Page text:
In June 2005, Portland, Oregon’s Office of Sustainable Development (OSD) released a report announcing 2004 emissions of carbon dioxide (CO2) in Multnomah County (MC) were lower than emissions in 1990. This is the same benchmark for CO2 reduction sought in the Kyoto Protocol, and according to the report’s authors, is an achievement “likely unequalled in any other major U.S. city.”
Jane Lubchenco, a professor at Oregon State University and co-chair of Governor Ted Kulongoski’s (D) Advisory Group on Global Warming, upped the ante a few days later by proclaiming to The Oregonian, “I know of no other city in the world [emphasis added] that has lowered greenhouse emissions at this level.”
This caught the attention of New York Times columnist Nicholas Kristof, who published an article on July 3, 2005 exalting Portland as “America’s environmental laboratory” for having “achieved stunning reductions in carbon emissions while booming economically.” Kristof concluded by implying that if President George W. Bush read Portland’s Global Warming Progress Report, his decision on how to deal with global warming would be a “no-brainer.”
CO2 Cuts Never Occurred
Portland’s claim of painlessly reducing carbon dioxide has been repeated over and over by journalists, bloggers, and even some scientists, without any attempt to verify the accuracy of the OSD’s report. In fact, actual carbon emissions have been well above the level claimed by Portland. Moreover, any regulatory program imposed by the government to lower emissions to pre-1990 levels is going to be costly to consumers, something elected officials apparently don’t understand.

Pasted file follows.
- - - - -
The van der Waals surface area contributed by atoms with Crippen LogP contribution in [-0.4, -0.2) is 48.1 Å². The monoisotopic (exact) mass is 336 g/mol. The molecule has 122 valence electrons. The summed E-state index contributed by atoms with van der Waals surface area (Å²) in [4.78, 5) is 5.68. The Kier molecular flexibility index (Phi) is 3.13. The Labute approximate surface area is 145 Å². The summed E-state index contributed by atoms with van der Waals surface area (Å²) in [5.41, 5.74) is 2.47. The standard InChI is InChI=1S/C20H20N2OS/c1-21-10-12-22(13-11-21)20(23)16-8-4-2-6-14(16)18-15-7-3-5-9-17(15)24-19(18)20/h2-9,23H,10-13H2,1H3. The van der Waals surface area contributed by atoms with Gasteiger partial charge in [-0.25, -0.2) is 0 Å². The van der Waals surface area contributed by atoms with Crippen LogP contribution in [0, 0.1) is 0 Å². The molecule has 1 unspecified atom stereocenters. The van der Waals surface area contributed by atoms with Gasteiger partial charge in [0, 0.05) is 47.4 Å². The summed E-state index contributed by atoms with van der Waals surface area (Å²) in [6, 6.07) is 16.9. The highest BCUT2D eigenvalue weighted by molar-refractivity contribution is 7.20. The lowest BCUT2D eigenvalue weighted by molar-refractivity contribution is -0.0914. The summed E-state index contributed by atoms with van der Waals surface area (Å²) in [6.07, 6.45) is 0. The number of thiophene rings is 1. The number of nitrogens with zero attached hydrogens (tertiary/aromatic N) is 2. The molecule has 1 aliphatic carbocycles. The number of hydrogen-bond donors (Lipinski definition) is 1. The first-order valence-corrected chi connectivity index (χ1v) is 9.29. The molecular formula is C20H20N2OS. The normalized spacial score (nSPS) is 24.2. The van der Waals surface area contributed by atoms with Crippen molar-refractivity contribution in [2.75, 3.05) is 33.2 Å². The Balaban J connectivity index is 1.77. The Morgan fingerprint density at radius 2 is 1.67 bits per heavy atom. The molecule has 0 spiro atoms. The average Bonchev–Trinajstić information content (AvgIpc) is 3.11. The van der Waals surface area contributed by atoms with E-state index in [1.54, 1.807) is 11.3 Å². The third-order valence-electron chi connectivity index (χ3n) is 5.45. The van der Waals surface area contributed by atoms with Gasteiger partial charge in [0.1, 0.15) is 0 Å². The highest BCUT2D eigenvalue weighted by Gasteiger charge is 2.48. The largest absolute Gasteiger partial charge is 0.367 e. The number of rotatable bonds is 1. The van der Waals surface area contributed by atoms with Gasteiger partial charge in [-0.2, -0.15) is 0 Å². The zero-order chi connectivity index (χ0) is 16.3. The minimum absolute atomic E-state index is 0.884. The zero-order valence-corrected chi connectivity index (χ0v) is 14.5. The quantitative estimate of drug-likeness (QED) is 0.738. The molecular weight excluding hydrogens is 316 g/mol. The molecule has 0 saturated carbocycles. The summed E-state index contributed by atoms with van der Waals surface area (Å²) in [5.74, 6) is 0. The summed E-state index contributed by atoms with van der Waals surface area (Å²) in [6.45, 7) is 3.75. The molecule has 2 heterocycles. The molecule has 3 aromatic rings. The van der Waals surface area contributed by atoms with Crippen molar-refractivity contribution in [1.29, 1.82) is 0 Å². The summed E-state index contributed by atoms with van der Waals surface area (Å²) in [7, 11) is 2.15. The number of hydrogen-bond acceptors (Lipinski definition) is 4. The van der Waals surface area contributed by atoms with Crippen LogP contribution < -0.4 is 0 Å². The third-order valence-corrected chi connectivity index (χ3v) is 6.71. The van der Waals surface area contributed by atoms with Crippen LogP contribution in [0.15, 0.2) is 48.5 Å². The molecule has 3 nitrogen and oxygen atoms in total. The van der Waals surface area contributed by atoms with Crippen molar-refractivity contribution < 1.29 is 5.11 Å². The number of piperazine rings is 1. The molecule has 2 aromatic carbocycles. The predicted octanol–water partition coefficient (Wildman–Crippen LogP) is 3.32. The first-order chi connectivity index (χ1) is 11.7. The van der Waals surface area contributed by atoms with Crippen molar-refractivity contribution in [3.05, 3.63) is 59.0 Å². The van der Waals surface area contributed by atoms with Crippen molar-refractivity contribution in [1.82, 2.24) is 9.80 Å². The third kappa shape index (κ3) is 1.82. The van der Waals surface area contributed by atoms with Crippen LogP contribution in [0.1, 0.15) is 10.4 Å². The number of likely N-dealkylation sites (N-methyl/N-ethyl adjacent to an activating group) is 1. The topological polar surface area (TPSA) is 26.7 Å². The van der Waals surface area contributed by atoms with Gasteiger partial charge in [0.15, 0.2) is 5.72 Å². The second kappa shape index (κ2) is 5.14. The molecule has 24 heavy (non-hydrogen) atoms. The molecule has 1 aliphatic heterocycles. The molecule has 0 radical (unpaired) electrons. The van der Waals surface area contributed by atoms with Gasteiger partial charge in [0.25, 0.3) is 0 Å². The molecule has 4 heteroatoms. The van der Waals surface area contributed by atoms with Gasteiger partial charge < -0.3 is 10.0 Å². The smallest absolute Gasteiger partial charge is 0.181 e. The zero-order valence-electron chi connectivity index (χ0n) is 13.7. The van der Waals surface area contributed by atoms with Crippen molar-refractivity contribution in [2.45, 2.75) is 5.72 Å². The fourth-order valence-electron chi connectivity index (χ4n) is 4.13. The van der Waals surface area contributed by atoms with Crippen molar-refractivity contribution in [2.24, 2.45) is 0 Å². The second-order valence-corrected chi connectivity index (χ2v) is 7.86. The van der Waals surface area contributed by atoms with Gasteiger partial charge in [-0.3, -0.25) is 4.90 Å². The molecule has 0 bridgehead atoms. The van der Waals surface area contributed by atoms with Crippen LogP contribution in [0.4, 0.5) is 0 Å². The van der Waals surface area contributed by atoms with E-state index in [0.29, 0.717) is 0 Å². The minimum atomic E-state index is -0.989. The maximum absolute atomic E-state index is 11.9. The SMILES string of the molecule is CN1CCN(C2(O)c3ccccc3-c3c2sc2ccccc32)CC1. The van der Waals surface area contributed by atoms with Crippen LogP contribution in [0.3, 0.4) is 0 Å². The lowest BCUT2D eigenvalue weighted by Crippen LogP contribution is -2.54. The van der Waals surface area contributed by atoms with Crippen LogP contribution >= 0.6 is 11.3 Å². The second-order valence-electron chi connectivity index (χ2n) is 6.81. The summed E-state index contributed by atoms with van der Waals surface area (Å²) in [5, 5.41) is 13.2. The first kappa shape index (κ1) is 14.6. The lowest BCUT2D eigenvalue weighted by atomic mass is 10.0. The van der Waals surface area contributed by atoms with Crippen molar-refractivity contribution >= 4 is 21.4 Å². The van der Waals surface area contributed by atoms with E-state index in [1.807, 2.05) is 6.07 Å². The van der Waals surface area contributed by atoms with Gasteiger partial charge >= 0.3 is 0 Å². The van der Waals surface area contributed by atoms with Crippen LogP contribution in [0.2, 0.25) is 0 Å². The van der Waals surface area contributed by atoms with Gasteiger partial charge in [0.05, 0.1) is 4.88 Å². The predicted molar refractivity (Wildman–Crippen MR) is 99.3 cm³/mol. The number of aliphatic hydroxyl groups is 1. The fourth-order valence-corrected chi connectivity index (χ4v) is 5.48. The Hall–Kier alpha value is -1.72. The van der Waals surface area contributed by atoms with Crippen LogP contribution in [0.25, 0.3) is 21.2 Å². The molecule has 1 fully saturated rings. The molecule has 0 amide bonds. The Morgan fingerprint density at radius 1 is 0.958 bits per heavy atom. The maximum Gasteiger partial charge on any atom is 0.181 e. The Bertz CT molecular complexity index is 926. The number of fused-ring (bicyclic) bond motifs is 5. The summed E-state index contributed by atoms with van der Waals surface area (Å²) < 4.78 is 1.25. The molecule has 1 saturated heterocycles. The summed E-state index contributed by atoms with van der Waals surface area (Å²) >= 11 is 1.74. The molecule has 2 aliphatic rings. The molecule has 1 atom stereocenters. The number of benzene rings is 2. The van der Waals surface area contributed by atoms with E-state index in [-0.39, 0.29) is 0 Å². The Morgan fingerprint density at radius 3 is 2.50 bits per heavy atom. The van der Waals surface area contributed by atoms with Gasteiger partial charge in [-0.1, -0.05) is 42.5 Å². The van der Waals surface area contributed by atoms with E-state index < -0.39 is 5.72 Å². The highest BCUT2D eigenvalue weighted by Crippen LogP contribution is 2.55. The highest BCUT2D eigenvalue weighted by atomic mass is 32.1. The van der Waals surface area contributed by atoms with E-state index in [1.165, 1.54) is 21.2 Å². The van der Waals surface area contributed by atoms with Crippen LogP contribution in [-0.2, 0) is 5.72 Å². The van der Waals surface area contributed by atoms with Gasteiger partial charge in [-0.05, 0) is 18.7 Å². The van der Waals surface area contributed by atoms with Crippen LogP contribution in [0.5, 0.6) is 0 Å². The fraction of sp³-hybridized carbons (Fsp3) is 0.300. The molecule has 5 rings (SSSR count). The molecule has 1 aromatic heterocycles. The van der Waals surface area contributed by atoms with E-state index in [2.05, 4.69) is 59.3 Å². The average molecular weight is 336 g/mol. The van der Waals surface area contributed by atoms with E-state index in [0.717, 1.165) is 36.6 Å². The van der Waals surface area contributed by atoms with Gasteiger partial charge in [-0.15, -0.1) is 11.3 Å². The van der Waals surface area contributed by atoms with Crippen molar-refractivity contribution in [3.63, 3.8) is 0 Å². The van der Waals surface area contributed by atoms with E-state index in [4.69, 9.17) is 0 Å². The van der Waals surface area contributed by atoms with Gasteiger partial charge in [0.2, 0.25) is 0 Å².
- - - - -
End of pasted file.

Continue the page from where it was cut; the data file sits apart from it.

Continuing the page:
As it turns out, “no-brainer” was an ironically apt description of the analytical effort most commentators had put into reviewing the Portland CO2 report, because the big reductions in CO2 never actually occurred.
The OSD admitted this in response to inquiries from the Cascade Policy Institute. In response to a series of data requests regarding the report, Michael Armstrong of the OSD stated, “You’ll note that the total emissions for 2004 in the ‘Time Series Report’ differ from that in the Progress Report. In assembling the materials for your request, I noticed an error in one of the inputs to the Clean Air and Climate Protection Software, which has been corrected in the print outs enclosed.”
This error underestimated the 2004 CO2 emissions by 74,561 tons, just enough to put the reading below 1990 levels. Moreover, there are serious methodological flaws in the report, all of which suggest CO2 emissions have actually been growing in Portland, as they have been in most other major cities.
Transportation Data Flawed
For example, the city claims a decrease in transportation-related CO2 emissions since 1990. This is critical, since the transportation sector is the largest single source of CO2 emissions, both nationally and locally. To reach this conclusion, the OSD estimated transportation emissions primarily on the basis of gasoline sales in MC, even though page 46 of the software manual used to estimate local emissions explicitly advised researchers not to do so.
Since 1990, MC gasoline sales have increased by less than 1 percent, despite a huge increase in the number of vehicles registered in the county. The OSD used these fuel sales as a proxy for vehicle miles traveled and concluded that CO2 emissions from automobiles in MC have not increased much over this time period. However, as the software manual warns, “these records do not take into consideration fuel purchased outside the community and consumed within the community boundaries (e.g., if a portion of the population crosses jurisdictional lines to take advantage of cheaper gas prices).”